My favorite sports team, my music, my favorite authors, god, etc…I am “with them”.

    How many times do you hear someone say “I hate the person but I love their ideas so I’m gonna take them on in earnest.”

    Existential Marketing 101: Impression, not product. Perception = reality.

  2. Patrick says:

    Wow, this post is convicting. Not only as a business owner but also as a husband, son and friend. I can tell you many a time I have shared facts and ideas with people close to me only to not be believed until they read or hear it from the original source. Thanks for the reminder about this. I am working through some stuff in my personal life and all too often I have been in retreat in social networks online while at the same time putting family and close friends on the backburner while I post away. Nothing wrong with blogging and social networking but instead just throwing out my crazy thoughts all the time I need to be having more of a real life doing stuff at home, in the yard, for friends and family that I can share instead of my own “greatness.”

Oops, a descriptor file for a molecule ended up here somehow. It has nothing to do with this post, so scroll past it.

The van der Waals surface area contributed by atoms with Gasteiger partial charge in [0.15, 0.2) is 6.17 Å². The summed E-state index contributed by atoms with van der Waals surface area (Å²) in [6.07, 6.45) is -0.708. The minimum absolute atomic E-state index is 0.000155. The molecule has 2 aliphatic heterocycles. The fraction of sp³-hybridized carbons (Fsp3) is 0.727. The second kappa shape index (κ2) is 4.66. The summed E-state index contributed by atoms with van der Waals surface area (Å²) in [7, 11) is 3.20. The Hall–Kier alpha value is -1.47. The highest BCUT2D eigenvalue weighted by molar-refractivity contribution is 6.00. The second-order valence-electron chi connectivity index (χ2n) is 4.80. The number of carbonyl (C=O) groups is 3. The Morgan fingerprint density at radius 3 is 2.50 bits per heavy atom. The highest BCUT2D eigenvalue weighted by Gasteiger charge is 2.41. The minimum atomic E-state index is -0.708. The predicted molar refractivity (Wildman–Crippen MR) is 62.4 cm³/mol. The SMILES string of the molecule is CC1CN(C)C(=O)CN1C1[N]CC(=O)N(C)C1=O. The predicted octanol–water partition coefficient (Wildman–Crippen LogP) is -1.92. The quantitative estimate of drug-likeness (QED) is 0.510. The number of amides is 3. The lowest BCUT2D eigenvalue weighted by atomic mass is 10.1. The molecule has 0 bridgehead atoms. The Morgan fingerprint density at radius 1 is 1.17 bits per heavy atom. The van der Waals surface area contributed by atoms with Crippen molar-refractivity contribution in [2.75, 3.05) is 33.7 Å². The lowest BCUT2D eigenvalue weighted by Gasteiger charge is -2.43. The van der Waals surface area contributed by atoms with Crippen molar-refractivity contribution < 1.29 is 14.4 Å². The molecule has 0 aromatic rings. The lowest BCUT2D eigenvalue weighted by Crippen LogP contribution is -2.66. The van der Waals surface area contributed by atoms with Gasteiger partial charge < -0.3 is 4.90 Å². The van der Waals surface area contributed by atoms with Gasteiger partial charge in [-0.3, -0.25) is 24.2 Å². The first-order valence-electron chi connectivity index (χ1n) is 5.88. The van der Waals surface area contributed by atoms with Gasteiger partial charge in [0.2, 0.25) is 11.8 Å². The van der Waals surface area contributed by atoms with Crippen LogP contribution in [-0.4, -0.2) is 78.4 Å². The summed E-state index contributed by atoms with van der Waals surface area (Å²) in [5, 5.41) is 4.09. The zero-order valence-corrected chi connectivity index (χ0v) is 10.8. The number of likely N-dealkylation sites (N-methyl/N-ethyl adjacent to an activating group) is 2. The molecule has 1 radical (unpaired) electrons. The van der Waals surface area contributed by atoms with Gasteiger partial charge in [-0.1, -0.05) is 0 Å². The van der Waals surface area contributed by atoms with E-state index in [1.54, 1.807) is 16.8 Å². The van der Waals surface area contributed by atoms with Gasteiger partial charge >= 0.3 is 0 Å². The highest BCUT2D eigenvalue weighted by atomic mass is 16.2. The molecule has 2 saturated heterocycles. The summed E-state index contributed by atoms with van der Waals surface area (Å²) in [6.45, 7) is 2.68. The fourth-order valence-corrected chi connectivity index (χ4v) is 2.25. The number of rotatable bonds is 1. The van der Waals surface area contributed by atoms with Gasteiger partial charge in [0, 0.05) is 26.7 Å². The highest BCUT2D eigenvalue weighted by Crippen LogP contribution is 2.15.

3. Jeff Turner says:

    This is one of those posts I wish I had written myself. Only, I’m certain I would not have written it as well.

  4. eddie says:

    yeah i knowwwwww boostah

  5. Kay says:

    This is possibly the most helpful post I’ve ever read. I’d never pegged credibility + presentation + content like that in my own mind (I don’t know why, but I hadn’t!).

    Lots of food for thought. Thank you.

  6. A splendid articulation of the nature of credibility.

    I’d like to add that even if you haven’t yet established your provenance as a credible source, to go ahead and put your ideas out there anyway. If it turns out that your ideas are honestly in synch with the leaders in your field, if nothing else it lets you know that you’re on the right track & that you’re likely on the good side of the risk/reward continuum should you decide to put some “skin in the game.”

  7. Hi Jonathan – Thank you. It’s like we’re all supposed to be authentic nowadays. Ummm, authentic whats, exactly?